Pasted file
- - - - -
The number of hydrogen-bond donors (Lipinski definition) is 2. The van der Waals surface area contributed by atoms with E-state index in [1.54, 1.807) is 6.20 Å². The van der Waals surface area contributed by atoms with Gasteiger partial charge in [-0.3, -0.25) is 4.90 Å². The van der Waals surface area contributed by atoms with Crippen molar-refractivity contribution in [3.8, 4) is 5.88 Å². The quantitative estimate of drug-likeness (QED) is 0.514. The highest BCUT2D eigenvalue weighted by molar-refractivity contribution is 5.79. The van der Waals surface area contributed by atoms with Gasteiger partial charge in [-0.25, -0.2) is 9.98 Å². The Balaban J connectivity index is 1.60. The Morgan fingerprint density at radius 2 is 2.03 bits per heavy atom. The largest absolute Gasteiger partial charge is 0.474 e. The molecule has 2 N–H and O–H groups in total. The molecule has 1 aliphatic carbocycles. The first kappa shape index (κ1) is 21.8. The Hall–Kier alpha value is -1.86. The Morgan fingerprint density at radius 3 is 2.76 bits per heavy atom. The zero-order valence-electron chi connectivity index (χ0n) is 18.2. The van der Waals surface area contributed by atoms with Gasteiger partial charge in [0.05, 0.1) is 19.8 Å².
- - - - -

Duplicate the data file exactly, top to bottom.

The number of hydrogen-bond donors (Lipinski definition) is 2. The van der Waals surface area contributed by atoms with E-state index in [1.54, 1.807) is 6.20 Å². The van der Waals surface area contributed by atoms with Gasteiger partial charge in [-0.3, -0.25) is 4.90 Å². The van der Waals surface area contributed by atoms with Crippen molar-refractivity contribution in [3.8, 4) is 5.88 Å². The quantitative estimate of drug-likeness (QED) is 0.514. The highest BCUT2D eigenvalue weighted by molar-refractivity contribution is 5.79. The van der Waals surface area contributed by atoms with Gasteiger partial charge in [-0.25, -0.2) is 9.98 Å². The Balaban J connectivity index is 1.60. The Morgan fingerprint density at radius 2 is 2.03 bits per heavy atom. The largest absolute Gasteiger partial charge is 0.474 e. The molecule has 2 N–H and O–H groups in total. The molecule has 1 aliphatic carbocycles. The first kappa shape index (κ1) is 21.8. The Hall–Kier alpha value is -1.86. The Morgan fingerprint density at radius 3 is 2.76 bits per heavy atom. The zero-order valence-electron chi connectivity index (χ0n) is 18.2. The van der Waals surface area contributed by atoms with Gasteiger partial charge in [0.05, 0.1) is 19.8 Å².